Kicillof warns 'no change of payment jurisdiction'
Economy Minister Axel Kicillof has briefed reporters on the bill submitted by President Kirchner to Congress yesterday that seeks to change Argentina’s payment "location."
“Argentina has proved a massive, almost unanimous and completely successful debt restructuring,” Kicillof assured as he accused US Court District Judge Thomas Griesa of “clearly favouring” so called vulture funds suing the South American country over its defaulted bonds more than a decade ago.
Saying the ruling by Judge Griesa is “impossible” to comply with as it involves the payment of 1.6 billion dollars to bondholders (including interests) that refused to enter the country’s 2005 and 2010 restructurings, the minister renewed the government’s position that vulture funds never actually intended to accept Argentina's debt swaps.
“These gentlemen bought bonds for 50 million dollars and Griesa says we must pay them now. Griesa says you can not pay the 92 percent of creditors (that did accept the swaps) if you don’t pay those who bought bonds for 50 million dollars that turned into 800 million dollars. A snowball,” Kicillof affirmed accusing the New York magistrate of holding bondholders “hostages” to push for a solution benefiting hedge funds.
Judge Griesa “clearly benefits” 1 percent of creditors “that never entered and never wanted to enter” the debt restructurings carried out by the Kirchnerite administration back in 2005 and 2010.
“We are here to defend our contracts facing a ruling that puts us in a situation of difficulty, to continue honouring (the country’s) commitments. That is the law of sovereign payment that we submitted to Congress and that we will defend,” the head of Argentina’s economic affairs stated adding the bill grants a possibility of "action" to bondholders that have seen their payment held at the Bank of New York as a result of Griesa’s order.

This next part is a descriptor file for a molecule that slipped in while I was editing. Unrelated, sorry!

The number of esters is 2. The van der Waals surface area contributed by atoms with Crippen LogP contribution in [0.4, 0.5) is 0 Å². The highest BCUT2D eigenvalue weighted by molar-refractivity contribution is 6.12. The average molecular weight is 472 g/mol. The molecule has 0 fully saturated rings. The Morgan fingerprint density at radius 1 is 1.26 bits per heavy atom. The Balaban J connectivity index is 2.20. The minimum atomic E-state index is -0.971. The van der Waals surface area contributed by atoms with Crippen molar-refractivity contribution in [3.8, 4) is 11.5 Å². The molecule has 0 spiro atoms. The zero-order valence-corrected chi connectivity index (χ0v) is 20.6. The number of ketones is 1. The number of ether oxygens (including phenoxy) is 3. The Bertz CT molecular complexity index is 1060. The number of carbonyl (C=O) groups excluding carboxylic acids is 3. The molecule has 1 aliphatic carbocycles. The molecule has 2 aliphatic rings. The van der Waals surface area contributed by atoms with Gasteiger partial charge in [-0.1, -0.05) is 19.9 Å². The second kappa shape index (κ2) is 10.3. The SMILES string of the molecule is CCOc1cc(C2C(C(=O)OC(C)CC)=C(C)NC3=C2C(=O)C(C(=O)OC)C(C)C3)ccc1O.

“Argentina will preserve its restructuring because the most speculative 1 percent not of Argentina’s but of the international financial sector will not attack Argentina through lobby (…) jeopardizing what we have done which is to return the 2001 disaster to normal,” Axel Kicillof said alluding to the social, economic and political collapse and historic default the nation plunged into 13 years ago.
“If the Bank of New York does not change its position, if Griesa does not allow the payment (…), we have ahead the September 30 due date and Argentina will pay,” Kicillof announced ratifying Argentina’s has not defaulted on its sovereign debt and that the Nación Fideicomisos S.A. represents a “safe” channel to secure payment to bondholders, removing the Bank of New York Mellon as payment agent.
Explaining that the government was not changing the payment jurisdiction – Griesa has already threatened a contempt-of-court order in such scenario - but seeking a “change of payment location” for bondholders to “collect” their money. “A government can not be banned from servicing its debt,” he insisted ratifying Argentina’s “unbreakable will” to pay.
Kicillof also expained creditors that refused the 2005 and 2010 swaps – only a 7.6 percent of bondholders – will be now able to access the restructuring. “They can come and exchange their bonds (ruled by Argentina’s legislation) and they will get a 300-percent-winning. Paul Singer wants 1,600 percent of profit because he is a vulture. But he can come and get 300 percent (of profit),” the economy minister assured now aiming at head of Elliott Management and US billionaire Paul Singer, one of the holdout creditors in the case.
“We will not allow that any other country or its justices put what Argentineans have done with effort and will continue to do,” Mr. Kicillof warned.